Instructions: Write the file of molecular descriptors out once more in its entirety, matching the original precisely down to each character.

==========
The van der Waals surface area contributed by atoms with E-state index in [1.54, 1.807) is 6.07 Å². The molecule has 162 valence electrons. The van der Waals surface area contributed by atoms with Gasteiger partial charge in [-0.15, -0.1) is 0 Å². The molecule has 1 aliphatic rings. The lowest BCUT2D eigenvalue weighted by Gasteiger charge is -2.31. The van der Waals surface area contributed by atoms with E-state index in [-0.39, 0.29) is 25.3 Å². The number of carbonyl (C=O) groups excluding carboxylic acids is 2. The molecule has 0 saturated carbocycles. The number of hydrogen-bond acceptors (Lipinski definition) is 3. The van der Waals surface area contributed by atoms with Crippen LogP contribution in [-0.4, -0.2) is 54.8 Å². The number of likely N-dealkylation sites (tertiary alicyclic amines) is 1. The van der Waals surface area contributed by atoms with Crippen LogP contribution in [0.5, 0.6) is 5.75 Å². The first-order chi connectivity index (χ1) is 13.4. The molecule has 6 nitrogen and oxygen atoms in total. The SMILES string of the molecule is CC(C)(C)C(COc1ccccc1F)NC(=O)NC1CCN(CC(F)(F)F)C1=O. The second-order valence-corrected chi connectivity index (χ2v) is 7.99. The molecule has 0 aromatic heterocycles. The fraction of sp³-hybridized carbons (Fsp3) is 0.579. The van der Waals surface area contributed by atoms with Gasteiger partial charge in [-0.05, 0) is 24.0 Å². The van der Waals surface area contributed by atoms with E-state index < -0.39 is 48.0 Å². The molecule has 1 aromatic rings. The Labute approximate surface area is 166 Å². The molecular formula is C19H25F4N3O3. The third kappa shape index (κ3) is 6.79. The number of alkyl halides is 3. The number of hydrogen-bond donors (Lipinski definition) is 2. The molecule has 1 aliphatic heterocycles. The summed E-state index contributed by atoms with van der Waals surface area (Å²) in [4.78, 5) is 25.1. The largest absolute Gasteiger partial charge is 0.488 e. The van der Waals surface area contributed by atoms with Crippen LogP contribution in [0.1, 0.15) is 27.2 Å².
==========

The van der Waals surface area contributed by atoms with E-state index in [1.54, 1.807) is 6.07 Å². The molecule has 162 valence electrons. The van der Waals surface area contributed by atoms with Gasteiger partial charge in [-0.15, -0.1) is 0 Å². The molecule has 1 aliphatic rings. The lowest BCUT2D eigenvalue weighted by Gasteiger charge is -2.31. The van der Waals surface area contributed by atoms with E-state index in [-0.39, 0.29) is 25.3 Å². The number of carbonyl (C=O) groups excluding carboxylic acids is 2. The molecule has 0 saturated carbocycles. The number of hydrogen-bond acceptors (Lipinski definition) is 3. The van der Waals surface area contributed by atoms with Crippen LogP contribution in [-0.4, -0.2) is 54.8 Å². The number of likely N-dealkylation sites (tertiary alicyclic amines) is 1. The van der Waals surface area contributed by atoms with Crippen LogP contribution in [0.5, 0.6) is 5.75 Å². The first-order chi connectivity index (χ1) is 13.4. The molecule has 6 nitrogen and oxygen atoms in total. The SMILES string of the molecule is CC(C)(C)C(COc1ccccc1F)NC(=O)NC1CCN(CC(F)(F)F)C1=O. The second-order valence-corrected chi connectivity index (χ2v) is 7.99. The molecule has 0 aromatic heterocycles. The fraction of sp³-hybridized carbons (Fsp3) is 0.579. The van der Waals surface area contributed by atoms with Gasteiger partial charge in [-0.05, 0) is 24.0 Å². The van der Waals surface area contributed by atoms with E-state index < -0.39 is 48.0 Å². The molecule has 1 aromatic rings. The Labute approximate surface area is 166 Å². The molecular formula is C19H25F4N3O3. The third kappa shape index (κ3) is 6.79. The number of alkyl halides is 3. The number of hydrogen-bond donors (Lipinski definition) is 2. The molecule has 1 aliphatic heterocycles. The summed E-state index contributed by atoms with van der Waals surface area (Å²) in [4.78, 5) is 25.1. The largest absolute Gasteiger partial charge is 0.488 e. The van der Waals surface area contributed by atoms with Crippen LogP contribution in [0.1, 0.15) is 27.2 Å².